The present invention treats the assignment of variations as a coding problem, instead of merely randomly choosing the variations for each box. In other words, when assigning error correcting codes one wants each codeword to be maximally different from every other codeword. Unfortunately, some error correcting codes are impractical because they require many more variations than are allowed by the real-world available bandwidth constraints. The present invention avoids the bandwidth problem by having a small number of variations at any single point by nesting two small codes to form an overall or super code. Combinations of file segment variations in each file are assigned according to an inner code. In terms of the text labels describing the file segment variations 302-324 in this application, the inner code that describes which file segment variations in augmented file 400 might be <AFL> for example, indicating that file segment variation 302 should be selected instead of file segment variations 304, 306, and 308, that file segment variation 312 should be selected instead of file segment variations 310, 314, and 316, and that file segment variation 324 should be selected instead of file segment variations 318, 320, and 322.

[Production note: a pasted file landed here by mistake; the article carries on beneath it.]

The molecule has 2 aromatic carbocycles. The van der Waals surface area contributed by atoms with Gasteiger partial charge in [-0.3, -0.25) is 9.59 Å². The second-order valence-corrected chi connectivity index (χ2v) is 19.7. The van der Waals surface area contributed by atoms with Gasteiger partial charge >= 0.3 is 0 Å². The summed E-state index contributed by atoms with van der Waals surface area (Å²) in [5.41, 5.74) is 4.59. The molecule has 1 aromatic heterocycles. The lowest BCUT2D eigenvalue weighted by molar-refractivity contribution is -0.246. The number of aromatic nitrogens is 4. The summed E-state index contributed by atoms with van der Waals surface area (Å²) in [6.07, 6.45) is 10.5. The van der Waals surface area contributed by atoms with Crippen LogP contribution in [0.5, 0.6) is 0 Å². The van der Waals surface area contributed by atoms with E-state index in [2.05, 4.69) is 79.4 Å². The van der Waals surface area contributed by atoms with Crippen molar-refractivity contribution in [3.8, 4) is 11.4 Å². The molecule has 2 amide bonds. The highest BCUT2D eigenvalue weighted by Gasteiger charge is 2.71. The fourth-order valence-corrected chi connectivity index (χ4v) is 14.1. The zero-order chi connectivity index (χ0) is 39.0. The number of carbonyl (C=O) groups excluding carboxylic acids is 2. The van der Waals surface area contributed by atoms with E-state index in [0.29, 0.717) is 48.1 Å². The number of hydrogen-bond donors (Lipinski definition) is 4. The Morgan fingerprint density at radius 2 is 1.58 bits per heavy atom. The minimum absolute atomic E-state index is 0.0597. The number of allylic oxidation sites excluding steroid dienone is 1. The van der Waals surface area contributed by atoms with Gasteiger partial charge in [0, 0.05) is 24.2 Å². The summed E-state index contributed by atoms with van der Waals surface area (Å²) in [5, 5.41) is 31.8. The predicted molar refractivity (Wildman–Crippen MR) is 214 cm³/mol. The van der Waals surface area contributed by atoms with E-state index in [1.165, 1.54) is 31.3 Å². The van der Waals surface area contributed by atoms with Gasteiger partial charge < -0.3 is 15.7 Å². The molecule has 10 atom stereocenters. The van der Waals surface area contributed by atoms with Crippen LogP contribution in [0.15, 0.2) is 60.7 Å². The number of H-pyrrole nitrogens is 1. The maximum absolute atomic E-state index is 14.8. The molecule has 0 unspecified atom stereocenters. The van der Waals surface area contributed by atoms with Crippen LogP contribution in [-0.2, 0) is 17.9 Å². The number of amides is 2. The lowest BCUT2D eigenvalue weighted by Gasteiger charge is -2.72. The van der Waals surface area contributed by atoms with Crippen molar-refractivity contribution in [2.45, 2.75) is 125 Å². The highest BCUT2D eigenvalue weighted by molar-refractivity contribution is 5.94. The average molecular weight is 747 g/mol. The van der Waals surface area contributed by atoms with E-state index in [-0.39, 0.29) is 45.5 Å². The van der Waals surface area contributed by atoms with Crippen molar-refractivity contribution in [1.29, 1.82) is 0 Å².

A file identifier that describes which combination corresponds to which file in a group of files is assigned according to an outer code. For example, the inner code <AFL> might apply to file number 123. The invention preferably employs Reed-Solomon codes, but all coding methods are within the scope of the invention.